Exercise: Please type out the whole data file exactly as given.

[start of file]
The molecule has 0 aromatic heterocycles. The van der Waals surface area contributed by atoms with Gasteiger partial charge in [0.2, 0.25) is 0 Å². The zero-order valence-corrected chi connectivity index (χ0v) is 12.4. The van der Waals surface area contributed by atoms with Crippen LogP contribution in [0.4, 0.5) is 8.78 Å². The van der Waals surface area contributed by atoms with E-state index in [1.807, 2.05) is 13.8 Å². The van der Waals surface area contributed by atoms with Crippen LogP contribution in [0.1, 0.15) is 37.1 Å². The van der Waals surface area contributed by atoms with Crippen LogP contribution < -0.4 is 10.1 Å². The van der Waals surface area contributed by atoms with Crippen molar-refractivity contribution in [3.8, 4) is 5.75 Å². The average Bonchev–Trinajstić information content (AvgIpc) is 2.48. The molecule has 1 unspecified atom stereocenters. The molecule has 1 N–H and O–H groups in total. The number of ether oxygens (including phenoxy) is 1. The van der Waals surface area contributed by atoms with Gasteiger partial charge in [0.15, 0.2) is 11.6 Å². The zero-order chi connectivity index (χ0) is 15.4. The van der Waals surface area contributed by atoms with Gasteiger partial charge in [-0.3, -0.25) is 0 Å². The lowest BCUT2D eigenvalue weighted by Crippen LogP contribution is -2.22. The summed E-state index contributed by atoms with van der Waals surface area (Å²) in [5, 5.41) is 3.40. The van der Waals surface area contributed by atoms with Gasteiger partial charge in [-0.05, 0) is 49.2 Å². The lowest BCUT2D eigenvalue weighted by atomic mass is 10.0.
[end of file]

The molecule has 0 aromatic heterocycles. The van der Waals surface area contributed by atoms with Gasteiger partial charge in [0.2, 0.25) is 0 Å². The zero-order valence-corrected chi connectivity index (χ0v) is 12.4. The van der Waals surface area contributed by atoms with Crippen LogP contribution in [0.4, 0.5) is 8.78 Å². The van der Waals surface area contributed by atoms with E-state index in [1.807, 2.05) is 13.8 Å². The van der Waals surface area contributed by atoms with Crippen LogP contribution in [0.1, 0.15) is 37.1 Å². The van der Waals surface area contributed by atoms with Crippen LogP contribution < -0.4 is 10.1 Å². The van der Waals surface area contributed by atoms with Crippen molar-refractivity contribution in [3.8, 4) is 5.75 Å². The average Bonchev–Trinajstić information content (AvgIpc) is 2.48. The molecule has 1 unspecified atom stereocenters. The molecule has 1 N–H and O–H groups in total. The number of ether oxygens (including phenoxy) is 1. The van der Waals surface area contributed by atoms with Gasteiger partial charge in [0.15, 0.2) is 11.6 Å². The zero-order chi connectivity index (χ0) is 15.4. The van der Waals surface area contributed by atoms with Gasteiger partial charge in [-0.3, -0.25) is 0 Å². The lowest BCUT2D eigenvalue weighted by Crippen LogP contribution is -2.22. The summed E-state index contributed by atoms with van der Waals surface area (Å²) in [5, 5.41) is 3.40. The van der Waals surface area contributed by atoms with Gasteiger partial charge in [-0.05, 0) is 49.2 Å². The lowest BCUT2D eigenvalue weighted by atomic mass is 10.0.